Perhaps, Jonathan, you might explain in more detail why you find Boom so useful. The post-Anxiety of Influence Bloom, that is (he actually did valuable work when he saw himself as a Romantics scholar and still regarded Frye as his mentor.)

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3 thoughts on “More Frye and Bloom

  1. Veronica Abbass

    I was rereading the articles in the textbook I use for the English and Communications course I teach and came across an article entitled “It’s a Lonely Business, Caring about Beauty” by Heather Mallick. One paragraph in the article mentions Frye:

    “Growing up, I read every book in my small-town library but didn’t understand the connection between literature and art until I went to the University of Toronto and saw a Douglas Martin portrait of Northrop Frye floating over the Victoria College library.” http://tinyurl.com/3fyt4tq

    I will definitely include Mallick’s article as required reading in my class this fall. Assigning the article will give me the opportunity to introduce this blog and talk about the October 10, 2009 post “Gloria Boyd: Norrie dans le metro,” especially the part where Boyd says:

    “It suddenly dawned on me that the very building where I was taking my French course at Victoria University was named after the old man, and that the person floating on a cloud in a tweed jacket in the painting I used to look at when working on my papers was none other than my subway friend.” http://tinyurl.com/42qfbhx

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  2. Bob Denham

    As for Joe’s remark about the continuing presence of Frye, I just checked my lists of things that have been written about Frye since the turn of the millennium:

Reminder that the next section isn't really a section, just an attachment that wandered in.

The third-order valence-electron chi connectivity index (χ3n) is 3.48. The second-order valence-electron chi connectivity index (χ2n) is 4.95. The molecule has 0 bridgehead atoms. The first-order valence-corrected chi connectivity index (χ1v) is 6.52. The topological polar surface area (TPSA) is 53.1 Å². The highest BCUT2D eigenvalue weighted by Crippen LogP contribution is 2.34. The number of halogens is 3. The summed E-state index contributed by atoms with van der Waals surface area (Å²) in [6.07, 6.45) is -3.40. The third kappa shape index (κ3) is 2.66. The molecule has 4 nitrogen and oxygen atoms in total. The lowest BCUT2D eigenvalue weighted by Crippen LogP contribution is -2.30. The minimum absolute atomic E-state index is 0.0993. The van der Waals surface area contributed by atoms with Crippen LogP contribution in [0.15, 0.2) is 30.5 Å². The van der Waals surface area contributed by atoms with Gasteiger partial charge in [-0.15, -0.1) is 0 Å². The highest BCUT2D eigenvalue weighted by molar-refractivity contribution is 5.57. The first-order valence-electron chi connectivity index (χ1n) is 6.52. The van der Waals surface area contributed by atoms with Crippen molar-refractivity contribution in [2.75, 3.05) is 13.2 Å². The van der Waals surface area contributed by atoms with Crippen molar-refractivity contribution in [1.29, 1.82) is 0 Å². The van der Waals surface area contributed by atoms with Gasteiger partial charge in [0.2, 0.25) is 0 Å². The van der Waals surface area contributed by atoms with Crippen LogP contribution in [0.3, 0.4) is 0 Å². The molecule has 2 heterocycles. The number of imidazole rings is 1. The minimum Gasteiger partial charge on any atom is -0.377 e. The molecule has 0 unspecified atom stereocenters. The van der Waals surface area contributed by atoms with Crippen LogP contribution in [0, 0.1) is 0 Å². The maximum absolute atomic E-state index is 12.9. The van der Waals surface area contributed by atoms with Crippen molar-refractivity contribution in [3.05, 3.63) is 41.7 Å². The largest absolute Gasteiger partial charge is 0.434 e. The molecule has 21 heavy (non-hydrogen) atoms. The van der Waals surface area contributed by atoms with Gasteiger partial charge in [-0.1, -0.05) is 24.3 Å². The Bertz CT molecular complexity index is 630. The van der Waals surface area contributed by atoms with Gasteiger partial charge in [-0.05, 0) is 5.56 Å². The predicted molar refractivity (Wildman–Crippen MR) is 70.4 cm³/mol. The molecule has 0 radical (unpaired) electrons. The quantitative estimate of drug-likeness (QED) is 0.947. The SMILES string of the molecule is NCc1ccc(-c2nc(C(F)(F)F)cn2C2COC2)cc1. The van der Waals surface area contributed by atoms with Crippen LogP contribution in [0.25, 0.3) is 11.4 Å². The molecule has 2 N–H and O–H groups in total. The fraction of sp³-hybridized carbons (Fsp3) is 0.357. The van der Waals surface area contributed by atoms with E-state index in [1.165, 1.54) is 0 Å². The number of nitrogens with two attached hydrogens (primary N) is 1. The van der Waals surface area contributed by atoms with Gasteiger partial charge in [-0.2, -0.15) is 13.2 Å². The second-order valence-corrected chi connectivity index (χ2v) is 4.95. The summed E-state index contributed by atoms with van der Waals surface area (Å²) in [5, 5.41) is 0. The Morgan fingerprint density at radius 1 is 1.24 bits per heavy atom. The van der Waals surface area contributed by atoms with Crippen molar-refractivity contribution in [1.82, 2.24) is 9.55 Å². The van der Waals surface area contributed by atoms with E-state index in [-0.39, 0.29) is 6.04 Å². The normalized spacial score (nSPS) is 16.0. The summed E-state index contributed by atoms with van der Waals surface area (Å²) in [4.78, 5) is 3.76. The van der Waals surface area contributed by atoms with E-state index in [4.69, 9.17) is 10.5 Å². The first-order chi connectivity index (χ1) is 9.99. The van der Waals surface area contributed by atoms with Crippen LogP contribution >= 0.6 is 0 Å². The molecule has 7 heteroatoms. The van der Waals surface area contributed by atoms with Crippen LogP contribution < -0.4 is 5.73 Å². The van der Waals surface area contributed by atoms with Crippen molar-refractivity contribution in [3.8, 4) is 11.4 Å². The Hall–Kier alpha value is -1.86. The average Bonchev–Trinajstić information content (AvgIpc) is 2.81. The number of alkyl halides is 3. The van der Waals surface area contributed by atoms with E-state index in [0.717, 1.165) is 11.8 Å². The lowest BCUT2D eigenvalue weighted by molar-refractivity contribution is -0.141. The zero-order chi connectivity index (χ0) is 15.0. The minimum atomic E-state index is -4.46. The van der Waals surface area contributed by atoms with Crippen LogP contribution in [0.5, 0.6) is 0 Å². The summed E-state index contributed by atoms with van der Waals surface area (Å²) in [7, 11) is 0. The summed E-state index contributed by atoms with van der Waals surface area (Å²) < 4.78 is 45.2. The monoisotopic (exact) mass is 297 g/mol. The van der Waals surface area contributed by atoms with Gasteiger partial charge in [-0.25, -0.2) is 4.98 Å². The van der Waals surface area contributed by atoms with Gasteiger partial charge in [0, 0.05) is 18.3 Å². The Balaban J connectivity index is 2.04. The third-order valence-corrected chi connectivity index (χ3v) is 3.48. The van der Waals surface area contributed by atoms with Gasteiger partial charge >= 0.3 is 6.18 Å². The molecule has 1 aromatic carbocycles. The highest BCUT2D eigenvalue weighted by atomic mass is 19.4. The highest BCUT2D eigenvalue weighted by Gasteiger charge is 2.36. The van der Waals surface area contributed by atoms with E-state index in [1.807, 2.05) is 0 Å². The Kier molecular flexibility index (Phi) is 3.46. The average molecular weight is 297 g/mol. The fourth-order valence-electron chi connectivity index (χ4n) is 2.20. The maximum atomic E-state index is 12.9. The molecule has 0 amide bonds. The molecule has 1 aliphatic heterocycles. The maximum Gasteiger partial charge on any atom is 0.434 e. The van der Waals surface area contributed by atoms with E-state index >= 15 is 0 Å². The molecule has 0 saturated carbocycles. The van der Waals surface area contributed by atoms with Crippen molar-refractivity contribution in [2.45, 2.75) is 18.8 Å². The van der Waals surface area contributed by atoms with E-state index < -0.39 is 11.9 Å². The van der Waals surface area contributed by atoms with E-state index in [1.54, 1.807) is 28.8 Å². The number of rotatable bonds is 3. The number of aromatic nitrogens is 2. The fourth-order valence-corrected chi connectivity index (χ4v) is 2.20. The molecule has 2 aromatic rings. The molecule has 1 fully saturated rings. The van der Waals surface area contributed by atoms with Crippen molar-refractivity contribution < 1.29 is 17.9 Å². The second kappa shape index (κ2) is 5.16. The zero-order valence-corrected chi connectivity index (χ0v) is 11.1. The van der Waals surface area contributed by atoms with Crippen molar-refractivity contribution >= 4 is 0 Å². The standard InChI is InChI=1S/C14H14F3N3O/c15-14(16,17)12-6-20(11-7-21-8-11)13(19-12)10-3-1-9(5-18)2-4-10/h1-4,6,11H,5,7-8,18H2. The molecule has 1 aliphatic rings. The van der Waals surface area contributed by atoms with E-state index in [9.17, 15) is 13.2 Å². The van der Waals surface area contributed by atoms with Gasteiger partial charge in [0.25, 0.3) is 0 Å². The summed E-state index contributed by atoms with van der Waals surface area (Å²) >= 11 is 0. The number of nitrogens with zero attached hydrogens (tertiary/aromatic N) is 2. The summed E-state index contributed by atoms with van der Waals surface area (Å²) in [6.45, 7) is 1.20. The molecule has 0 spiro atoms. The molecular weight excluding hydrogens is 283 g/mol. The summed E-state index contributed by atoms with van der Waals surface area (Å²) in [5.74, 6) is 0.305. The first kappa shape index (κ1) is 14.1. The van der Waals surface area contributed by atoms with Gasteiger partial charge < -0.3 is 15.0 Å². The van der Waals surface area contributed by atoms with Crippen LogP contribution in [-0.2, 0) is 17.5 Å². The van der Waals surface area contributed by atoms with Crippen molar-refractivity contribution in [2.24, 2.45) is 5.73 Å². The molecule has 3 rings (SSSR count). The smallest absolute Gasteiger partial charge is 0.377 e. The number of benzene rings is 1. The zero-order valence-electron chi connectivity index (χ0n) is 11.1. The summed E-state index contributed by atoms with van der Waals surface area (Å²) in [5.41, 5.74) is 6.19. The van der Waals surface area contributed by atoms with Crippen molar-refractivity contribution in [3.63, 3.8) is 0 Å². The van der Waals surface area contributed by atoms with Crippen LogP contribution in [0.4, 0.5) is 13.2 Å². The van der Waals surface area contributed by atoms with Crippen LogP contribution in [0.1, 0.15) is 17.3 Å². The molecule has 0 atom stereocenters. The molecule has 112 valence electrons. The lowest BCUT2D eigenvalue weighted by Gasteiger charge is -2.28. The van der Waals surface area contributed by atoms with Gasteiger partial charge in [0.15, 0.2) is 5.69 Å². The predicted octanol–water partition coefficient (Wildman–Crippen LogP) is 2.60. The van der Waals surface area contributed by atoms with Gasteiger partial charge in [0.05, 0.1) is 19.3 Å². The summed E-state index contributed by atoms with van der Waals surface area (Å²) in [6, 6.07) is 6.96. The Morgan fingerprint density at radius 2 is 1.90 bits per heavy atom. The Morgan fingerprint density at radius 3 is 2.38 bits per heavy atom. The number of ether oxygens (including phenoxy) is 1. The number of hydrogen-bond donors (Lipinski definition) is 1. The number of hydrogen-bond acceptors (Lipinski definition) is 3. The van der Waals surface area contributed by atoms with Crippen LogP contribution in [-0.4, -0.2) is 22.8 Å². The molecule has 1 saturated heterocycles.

–number of books devoted completely to Frye since 2000: 21
    –number of articles, essays, contributions to books about Frye since 2000: 589
    –number of dissertations and theses devoted to Frye or in which Frye is a substantial subject, 2000-2010: 106

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  3. Jonathan Allan

    I don’t doubt that Northrop Frye continues to be read and continues to be written on — I count myself as one of those readers.

    As for how Bloom has been useful to my own work. Firstly, I imagine we can all agree that there are a few Bloom’s out there. There is the Bloom pre Anxiety of Influence, there is the Anxiety of Influence Bloom, and then there is the post Anxiety of Influence Bloom (the canonizer).

    Bloom was a great critic of Romantic Poets and he is a great theorist of influence. These are the Blooms that most interest me, and have been most productive in terms of thinking about relations between texts and authors.

    I think, but I could be wrong, that the Bloom that most bothers people is the post Anxiety Bloom, the canonizing Bloom. And even with a book like The Western Canon, I still find Bloom a formidable critic. I may not agree with the choices for his canon, but I cannot help but acknowledge that he has provided a way to think about the canon. In the end, I imagine many of us end up teaching some sort of canon when we teach a literary survey: Beowulf to Virginia Woolf; letters of Discovery to Garcia Marquez, etc. These are “important” writers that students “should” know if they are to continue in literary studies. What Bloom does is reduce the list down to 26 writers, and then the appendix at the back of the Western Canon (an appendix that does not appear with all editions/translations of the book).